* In that address Elder Oaks also states: “Criticism is particularly objectionable when it is directed toward Church authorities, general or local. Jude condemns those who “speak evil of dignities” (Jude 1:8). Evil speaking of the Lord’s anointed is in a class by itself. It is one thing to depreciate a person who exercises corporate power or even government power. It is quite another thing to criticize or depreciate a person for the performance of an office to which he or she has been called of God. It does not matter that the criticism is true. As President George F. Richards of the Council of the Twelve said in a conference address in April 1947, “When we say anything bad about the leaders of the Church, whether true or false, we tend to impair their influence and their usefulness and are thus working against the Lord and his cause” (in Conference Report, Apr. 1947, p. 24). …The Holy Ghost will not guide or confirm criticism of the Lord’s anointed, or of Church leaders, local or general.”
Another article/address by Elder Oaks echos his beliefs captured in the articles above:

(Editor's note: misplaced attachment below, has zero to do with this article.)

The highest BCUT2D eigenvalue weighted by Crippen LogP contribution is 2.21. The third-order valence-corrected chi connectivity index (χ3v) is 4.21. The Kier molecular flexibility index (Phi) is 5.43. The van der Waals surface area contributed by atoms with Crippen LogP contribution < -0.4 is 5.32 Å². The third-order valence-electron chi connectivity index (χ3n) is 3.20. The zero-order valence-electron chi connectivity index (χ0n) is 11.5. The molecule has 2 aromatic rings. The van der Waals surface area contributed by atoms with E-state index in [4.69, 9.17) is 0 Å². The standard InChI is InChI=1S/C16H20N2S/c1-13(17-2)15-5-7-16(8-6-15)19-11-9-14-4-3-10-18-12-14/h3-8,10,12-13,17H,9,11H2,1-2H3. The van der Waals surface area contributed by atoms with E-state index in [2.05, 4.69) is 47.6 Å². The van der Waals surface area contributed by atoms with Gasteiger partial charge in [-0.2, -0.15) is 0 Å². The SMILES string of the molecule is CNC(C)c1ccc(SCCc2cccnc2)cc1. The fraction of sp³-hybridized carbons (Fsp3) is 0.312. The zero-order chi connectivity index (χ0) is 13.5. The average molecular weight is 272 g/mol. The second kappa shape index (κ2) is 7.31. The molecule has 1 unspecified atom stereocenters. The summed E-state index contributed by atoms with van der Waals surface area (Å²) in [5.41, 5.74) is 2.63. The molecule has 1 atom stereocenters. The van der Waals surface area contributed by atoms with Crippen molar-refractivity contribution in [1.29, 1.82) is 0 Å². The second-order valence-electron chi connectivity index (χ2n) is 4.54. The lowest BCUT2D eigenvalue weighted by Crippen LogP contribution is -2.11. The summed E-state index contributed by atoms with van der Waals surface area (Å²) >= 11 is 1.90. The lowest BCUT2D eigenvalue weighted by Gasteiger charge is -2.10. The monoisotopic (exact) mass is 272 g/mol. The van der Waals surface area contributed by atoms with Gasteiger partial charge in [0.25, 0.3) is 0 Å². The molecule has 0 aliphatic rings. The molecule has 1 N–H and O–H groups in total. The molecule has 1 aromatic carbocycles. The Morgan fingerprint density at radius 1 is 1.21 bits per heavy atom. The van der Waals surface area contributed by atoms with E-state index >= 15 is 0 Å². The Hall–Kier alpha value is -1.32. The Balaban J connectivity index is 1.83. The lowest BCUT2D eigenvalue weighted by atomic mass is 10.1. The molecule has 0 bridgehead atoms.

* Published in the Feb 1987 Ensign as ‘An edited version of a talk delivered at a Latter-day Saint Student Association fireside in the Salt Lake Tabernacle on 4 May 1986’ (Link: https://www.lds.org/study/ensign/1987/02/criticism?lang=eng)
* In this talk he seems to equate disagreement with or criticism of doctrine taught by church leaders with attacking the church leader personally. The first 4 paragraphs of his talk seem to identify this clearly; he equates it with fault-finding, evil speaking, and back-biting.
* He seems to be promoting the idea that authoritative doctrine is taught simply by virtue of a position held rather than requiring the doctrine to stand for itself and the individual to defend it. In the scope of the rest of his context, he puts questioning the proposed ‘authoritative doctrine’ firmly in the realm of fault-finding, evil speaking, and back-biting.
Evil speaking of the Lord’s anointed is in a class by itself. It is one thing to depreciate a person who exercises corporate power or even government power. It is quite another thing to criticize or depreciate a person for the performance of an office to which he or she has been called of God. It does not matter that the criticism is true. As President George F. Richards of the Council of the Twelve said in a conference address in April 1947, “When we say anything bad about the leaders of the Church, whether true or false, we tend to impair their influence and their usefulness and are thus working against the Lord and his cause” (in Conference Report, Apr. 1947, p. 24). …The Holy Ghost will not guide or confirm criticism of the Lord’s anointed, or of Church leaders, local or general.”
If that quotation is true, we have a serious problem with a good portion of the New Testament.